350.2 miles hiked
I hardly sleep, for the second night in a row. Why is civilization like this? Four walls, the hum of electric wires, the small glow of charging electronics. Air that doesn’t move. The sense that I’m missing out on something, that something is happening somewhere without me. That I’m a failure. Worse, that I’m not needed. Who needs me? I think about my dogs.
In the morning there’s coffee, and that helps. We’re at the post office right when it opens at 8:30. Our boxes, at last! We were going to pack 6 days of food because this 90 mile section is supposedly brutal, unvetted, trail lost in blowdowns, canyons full of debris or a river that’s too high. The hardest section of the whole route, per its creators. In the end, though, we decide to bring just 5 days of food. We’re getting stronger, this section can’t be that bad, right? Only one way to find out. The forecast also says some rain is moving in. It may or may not rain a little bit or a lot every day, or not at all. We’re climbing up to 9 thousand feet, so the rain might actually be snow. The more time I spend outside the more I realize how bad humans are at predicting the weather. I bet it won’t ever rain at all!
We eat one last breakfast in the diner that was once the log home of the original homesteaders here, in 1880, which means that they were the original white land thieves in town and probs directly involved with general Crook and the slaughter of the Apaches who had been chilling here for thousands of years, and also they were directly involved in cutting all the forests here as fast as they possibly could so that they could build their familial fortune and hoard wealth at the expense of everyone else and the future of the planet, but I digress.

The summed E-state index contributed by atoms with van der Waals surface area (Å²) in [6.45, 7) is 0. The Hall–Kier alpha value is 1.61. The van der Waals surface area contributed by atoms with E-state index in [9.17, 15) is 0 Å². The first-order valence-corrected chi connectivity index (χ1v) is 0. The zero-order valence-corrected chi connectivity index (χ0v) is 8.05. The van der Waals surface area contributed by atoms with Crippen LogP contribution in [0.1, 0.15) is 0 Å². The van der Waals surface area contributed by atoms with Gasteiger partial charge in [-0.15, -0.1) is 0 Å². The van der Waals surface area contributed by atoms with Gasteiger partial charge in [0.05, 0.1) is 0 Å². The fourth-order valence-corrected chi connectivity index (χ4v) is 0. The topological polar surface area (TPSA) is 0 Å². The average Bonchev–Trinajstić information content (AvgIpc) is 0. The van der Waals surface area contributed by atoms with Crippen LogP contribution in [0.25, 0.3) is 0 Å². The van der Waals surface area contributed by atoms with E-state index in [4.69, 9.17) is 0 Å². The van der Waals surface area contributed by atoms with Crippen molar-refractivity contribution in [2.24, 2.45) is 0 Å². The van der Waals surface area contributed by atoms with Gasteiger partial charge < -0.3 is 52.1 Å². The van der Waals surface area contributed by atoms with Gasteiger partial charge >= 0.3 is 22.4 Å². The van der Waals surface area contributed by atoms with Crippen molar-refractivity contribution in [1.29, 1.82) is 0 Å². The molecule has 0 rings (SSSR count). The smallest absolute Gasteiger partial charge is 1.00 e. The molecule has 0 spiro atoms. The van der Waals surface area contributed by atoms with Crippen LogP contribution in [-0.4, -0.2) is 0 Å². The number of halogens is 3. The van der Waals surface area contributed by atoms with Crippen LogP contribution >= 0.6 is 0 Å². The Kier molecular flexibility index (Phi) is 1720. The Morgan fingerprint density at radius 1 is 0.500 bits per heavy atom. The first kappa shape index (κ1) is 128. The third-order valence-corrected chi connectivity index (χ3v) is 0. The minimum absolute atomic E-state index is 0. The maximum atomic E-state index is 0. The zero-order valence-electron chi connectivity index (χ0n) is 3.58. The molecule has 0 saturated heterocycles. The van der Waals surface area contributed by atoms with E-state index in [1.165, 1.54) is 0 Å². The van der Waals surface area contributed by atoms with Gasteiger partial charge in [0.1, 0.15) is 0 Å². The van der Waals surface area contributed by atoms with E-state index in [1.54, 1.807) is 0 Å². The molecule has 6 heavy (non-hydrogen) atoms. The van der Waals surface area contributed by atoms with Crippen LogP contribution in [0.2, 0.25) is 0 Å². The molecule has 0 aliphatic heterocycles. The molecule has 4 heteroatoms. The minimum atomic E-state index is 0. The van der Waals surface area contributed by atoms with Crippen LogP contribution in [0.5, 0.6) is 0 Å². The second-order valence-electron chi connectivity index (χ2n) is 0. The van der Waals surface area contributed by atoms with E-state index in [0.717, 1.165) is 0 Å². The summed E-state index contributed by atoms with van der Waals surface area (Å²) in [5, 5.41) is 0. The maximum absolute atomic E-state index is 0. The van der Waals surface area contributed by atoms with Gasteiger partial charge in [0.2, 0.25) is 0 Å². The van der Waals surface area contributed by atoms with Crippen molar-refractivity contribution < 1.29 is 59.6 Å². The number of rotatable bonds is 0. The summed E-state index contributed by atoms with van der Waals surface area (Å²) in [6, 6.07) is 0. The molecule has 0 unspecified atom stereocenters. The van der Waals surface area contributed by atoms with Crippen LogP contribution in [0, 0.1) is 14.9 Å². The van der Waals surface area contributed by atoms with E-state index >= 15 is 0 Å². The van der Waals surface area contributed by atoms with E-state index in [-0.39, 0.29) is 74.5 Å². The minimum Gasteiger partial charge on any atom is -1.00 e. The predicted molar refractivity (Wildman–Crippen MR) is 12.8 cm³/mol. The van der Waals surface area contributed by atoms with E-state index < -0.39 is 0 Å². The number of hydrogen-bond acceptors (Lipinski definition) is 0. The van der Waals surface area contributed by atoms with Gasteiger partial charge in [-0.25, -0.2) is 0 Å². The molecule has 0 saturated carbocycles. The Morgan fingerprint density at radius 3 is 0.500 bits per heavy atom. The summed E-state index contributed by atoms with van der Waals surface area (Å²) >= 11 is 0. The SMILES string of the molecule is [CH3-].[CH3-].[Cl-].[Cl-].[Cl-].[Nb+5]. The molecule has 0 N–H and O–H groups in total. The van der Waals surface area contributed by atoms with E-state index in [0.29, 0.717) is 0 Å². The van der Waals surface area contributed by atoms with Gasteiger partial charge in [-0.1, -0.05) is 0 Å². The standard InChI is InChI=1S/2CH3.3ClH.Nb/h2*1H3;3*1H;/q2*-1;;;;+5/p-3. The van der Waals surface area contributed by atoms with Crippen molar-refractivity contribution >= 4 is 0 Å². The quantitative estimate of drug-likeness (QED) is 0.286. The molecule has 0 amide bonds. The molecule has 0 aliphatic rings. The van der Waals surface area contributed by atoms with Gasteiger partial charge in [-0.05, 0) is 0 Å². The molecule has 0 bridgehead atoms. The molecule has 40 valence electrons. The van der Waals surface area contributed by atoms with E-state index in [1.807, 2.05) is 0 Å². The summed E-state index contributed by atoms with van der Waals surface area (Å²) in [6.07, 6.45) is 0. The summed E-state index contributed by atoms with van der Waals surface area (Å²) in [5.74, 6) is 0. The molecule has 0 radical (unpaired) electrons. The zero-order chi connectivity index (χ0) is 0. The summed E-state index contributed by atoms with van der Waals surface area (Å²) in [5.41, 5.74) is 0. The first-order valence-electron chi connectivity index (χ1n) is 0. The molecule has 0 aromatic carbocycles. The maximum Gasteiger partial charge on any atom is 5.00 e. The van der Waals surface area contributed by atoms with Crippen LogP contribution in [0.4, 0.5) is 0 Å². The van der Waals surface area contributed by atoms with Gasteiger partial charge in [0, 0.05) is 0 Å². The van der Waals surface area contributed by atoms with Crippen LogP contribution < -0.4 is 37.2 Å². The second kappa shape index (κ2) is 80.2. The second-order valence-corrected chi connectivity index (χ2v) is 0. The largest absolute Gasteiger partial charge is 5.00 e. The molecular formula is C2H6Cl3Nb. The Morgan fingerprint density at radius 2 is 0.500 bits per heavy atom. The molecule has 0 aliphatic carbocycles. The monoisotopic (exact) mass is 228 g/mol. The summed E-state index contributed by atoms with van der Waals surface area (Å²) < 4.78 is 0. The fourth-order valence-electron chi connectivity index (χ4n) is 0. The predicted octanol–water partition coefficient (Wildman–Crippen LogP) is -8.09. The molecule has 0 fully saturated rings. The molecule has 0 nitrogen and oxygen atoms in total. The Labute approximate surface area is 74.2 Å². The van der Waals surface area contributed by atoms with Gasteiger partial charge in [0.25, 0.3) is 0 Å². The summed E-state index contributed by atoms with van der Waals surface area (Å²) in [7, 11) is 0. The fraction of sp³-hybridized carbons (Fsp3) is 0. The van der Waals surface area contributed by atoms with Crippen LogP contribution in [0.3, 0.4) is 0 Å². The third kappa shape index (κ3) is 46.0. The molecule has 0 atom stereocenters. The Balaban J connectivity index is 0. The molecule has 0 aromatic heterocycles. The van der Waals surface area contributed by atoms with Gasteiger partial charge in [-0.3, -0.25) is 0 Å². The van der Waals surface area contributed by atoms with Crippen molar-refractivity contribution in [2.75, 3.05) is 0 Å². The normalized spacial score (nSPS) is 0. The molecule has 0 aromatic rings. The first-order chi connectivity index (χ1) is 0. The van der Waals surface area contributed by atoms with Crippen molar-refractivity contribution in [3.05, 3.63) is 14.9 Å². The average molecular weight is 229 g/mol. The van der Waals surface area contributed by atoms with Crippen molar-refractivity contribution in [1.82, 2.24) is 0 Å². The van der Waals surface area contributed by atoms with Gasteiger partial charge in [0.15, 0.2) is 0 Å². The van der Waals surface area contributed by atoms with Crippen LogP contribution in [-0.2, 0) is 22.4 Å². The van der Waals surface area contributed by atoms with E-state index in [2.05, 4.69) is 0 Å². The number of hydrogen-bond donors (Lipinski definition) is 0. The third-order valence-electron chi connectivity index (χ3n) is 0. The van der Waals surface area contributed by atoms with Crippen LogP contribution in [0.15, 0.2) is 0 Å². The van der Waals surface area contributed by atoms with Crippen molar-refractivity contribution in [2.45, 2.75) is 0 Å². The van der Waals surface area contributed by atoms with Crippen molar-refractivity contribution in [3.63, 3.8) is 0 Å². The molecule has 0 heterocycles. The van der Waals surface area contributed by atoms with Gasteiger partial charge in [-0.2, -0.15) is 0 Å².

It’s 10 a.m. when we start the climb out of town on the leafy trail that becomes steep jeep road and then we are back on the MRT, following faded singtrack through burned forest on a ridge, stepping high over the occasional blowdown. The burnt forest becomes intact forest of a conifer I don’t recognize plus large, open meadows, full of tussock grass and swampy with recent snowmelt. I feel loopy and tired, the cortisol of town leaving my body, the stillness of nature drawing me back into myself. Tonight I sleep. We’re walking on the old railroad grade again above a meadow with a small snaking creek in its bottom. Wind gusts, blowing in tomorrows weather. A set change. That storm on its way, maybe.
On the map we see we’re about to lose tree cover for a bit so we camp on the railroad grade, where we can be sheltered from the wind. It’s early, only 4:30, but we don’t mind.
I’m using these blog posts to help raise money for Francis, an El Salvadoran refugee who is raising funds for an asylum appeal. You can view his fundraiser here.
Francis’ fundraiser is currently at $3,800- day 28 from the MRT will go up on this blog when his fundraiser reaches $3,900. Let’s help Francis get the support he needs! Click here to check it out. And thank you! 😀